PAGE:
My Old Testament lecturer was either ignorant of the much greater knowledge of the ancient world which we now have, or he was being disingenuous when he stated that the theory has been greatly revised, and will continue to be, but still stands. The truth is that the very foundation which the history of religions school was based upon (the concept that the earliest forms of religion were simple, naive and animistic, and that belief in one all-powerful God was a late arrival), has now largely been demolished! We know much more about the religion of the ancients than the devisers of the 'JEDP' system ever did. We now know that the belief in one all-powerful God is very, very old - just as Genesis claims! Many obscure and ancient peoples and tribes have now been able to put their side of the case, and the concept of one all-powerful God as an original belief is to be found everywhere. Some of these tribes have even explained how various 'holy men' within their tribes tried very hard to hold on to Monotheism, as more corrupt strains of religious belief - such as animism - later arose!
Today, in the face of evidence from archaeology, the Dead Sea scrolls, and much more available information about the languages of the ancient world, dependence on the Wellhausen theory is looking increasingly unfeasible and, indeed, inexcusable. We now have thousands of Old Testament texts and fragments to compare and in every single case the format found in our Old Testaments is validated - if the documentary theory were really correct surely some manuscript evidence would have been discovered somewhere to reveal the work of these dishonest men and their literary conspiracy? Is not the fact that conspiracies and plotters are always discovered one of the strongest lessons of human history? Let us remind ourselves once more that the documentary theorists never produced a single shred of real evidence for their literary theory! Happily now at last there is a welcome and growing trend among scholars to view the Pentateuch as a literary unit again.
Despite this, there are still websites around which present the Documentary Theory as though it was the very latest learning, apparently unaware that many of the points which they make have long since been disproven/overturned.
The tragedy of all this is that for over a hundred years many Theology and Religious Studies students have been indoctrinated in a system which wholly discredits the claims of the Old Testament to be the inspired Word of God. We have to keep reminding ourselves that Jesus fully backed up the truth and authenticity of Moses and of the 'Law, Prophets and Writings' (the Old Testament), by frequently quoting from it. He based His authority and credentials upon the Old Testament! And yet some who claim to be followers of Jesus have gone along with the practise of breaking the Old Testament up into these (purely imaginary) divisions and sections, even pontificating on whether or not Moses actually existed. There is now no need for such scepticism! How odd that a system can continue to enjoy some kind of existence long after its very foundations have crumbled!!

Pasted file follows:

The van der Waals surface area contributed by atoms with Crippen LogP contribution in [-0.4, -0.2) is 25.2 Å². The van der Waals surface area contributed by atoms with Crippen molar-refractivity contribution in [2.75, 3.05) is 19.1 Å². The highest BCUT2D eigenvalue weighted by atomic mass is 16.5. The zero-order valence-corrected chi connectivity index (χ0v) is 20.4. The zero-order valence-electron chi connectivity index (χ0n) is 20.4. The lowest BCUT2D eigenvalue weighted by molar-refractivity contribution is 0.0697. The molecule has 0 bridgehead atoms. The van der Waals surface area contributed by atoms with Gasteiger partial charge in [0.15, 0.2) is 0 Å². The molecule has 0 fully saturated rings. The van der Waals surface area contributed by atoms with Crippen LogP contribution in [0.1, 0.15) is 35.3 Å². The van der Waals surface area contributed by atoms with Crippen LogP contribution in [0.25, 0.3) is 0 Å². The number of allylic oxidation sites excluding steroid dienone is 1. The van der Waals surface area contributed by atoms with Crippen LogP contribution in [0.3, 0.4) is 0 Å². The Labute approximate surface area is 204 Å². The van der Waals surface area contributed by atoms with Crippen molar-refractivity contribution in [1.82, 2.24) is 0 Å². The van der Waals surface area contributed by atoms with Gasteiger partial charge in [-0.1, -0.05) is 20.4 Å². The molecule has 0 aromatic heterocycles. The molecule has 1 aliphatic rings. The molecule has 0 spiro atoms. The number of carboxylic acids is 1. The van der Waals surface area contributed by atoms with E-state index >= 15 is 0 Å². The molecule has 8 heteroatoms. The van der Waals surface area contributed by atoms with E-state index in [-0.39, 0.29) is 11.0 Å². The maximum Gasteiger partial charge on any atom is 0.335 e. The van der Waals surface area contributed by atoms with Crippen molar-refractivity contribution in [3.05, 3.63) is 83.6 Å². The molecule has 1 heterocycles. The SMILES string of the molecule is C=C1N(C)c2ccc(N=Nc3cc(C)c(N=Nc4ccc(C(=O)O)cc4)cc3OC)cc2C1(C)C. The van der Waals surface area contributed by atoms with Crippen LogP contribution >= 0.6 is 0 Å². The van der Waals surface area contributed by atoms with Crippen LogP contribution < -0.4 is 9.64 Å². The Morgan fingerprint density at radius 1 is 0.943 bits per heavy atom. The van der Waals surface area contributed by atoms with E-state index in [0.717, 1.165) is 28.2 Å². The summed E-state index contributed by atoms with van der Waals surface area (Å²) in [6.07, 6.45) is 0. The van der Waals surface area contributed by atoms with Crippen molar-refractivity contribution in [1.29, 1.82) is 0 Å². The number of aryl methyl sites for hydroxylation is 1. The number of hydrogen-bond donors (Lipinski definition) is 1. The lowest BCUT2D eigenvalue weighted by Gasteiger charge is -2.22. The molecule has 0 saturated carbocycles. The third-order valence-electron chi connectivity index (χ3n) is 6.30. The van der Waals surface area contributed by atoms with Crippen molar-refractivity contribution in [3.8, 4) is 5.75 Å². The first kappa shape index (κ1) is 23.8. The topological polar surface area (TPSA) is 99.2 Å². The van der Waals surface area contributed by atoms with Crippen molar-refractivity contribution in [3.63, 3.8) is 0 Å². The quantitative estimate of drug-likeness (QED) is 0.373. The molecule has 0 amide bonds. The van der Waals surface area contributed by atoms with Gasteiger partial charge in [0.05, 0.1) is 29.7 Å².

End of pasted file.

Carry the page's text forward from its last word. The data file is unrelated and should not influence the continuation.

The following links will take you to several articles outlining the serious inadequecies of the JEDP schema.
Robin A. Brace
(Find my article Bibliography right at the bottom of this page).
THE TORAH IN MODERN SCHOLARSHIP
By Kenneth W. Collins
DESTRUCTIVE CRITICISM AND THE OLD TESTAMENT
By Wayne Jackson M.A.
ARE THERE TWO CREATION ACCOUNTS IN GENESIS?
By Wayne Jackson M.A.
ESSAYS ON JEDP
A BRIEF NOTE ABOUT THE DOCUMENTARY HYPOTHESIS
DID MOSES WRITE THE PENTATEUCH?
By Don Closson
THE GENUINENESS OF GENESIS (PDF)
By Timothy Lin Ph.D.
(PLEASE NOTE: This is a PDF file which has to be downloaded).
Albright, William F. The Israelite Conquest of Canaan in the Light of Archaeology, Bulletin of the American Schools of Oriental Research, 1939. Vol. 74..
Archer, Gleason Jr. A Survey of Old Testament Introduction. Chicago: Moody Press, c1964.
Blenkinsopp, Joseph. Wisdom and Law in the Old Testament. London: Oxford University Press, 1995.
Harrison, R.K. Introduction to the Old Testament. Grand Rapids: William B. Eerdmans Publishing company, 1970.
Free, J. P. Archaeology and Bible History. Wheaton, Illinois: Scripture Press, 1969.
Kitchen, K. Ancient Orient and Old Testament. London: Tyndale, 1966.
Morris, Henry M. The Genesis Record. Grand Rapids: Baker Book House, 1976
P.J. Wiseman, Ancient Records and the Structure of Genesis: A Case for Literary Unity, Nashville, Thomas Nelson Publishers, 1985.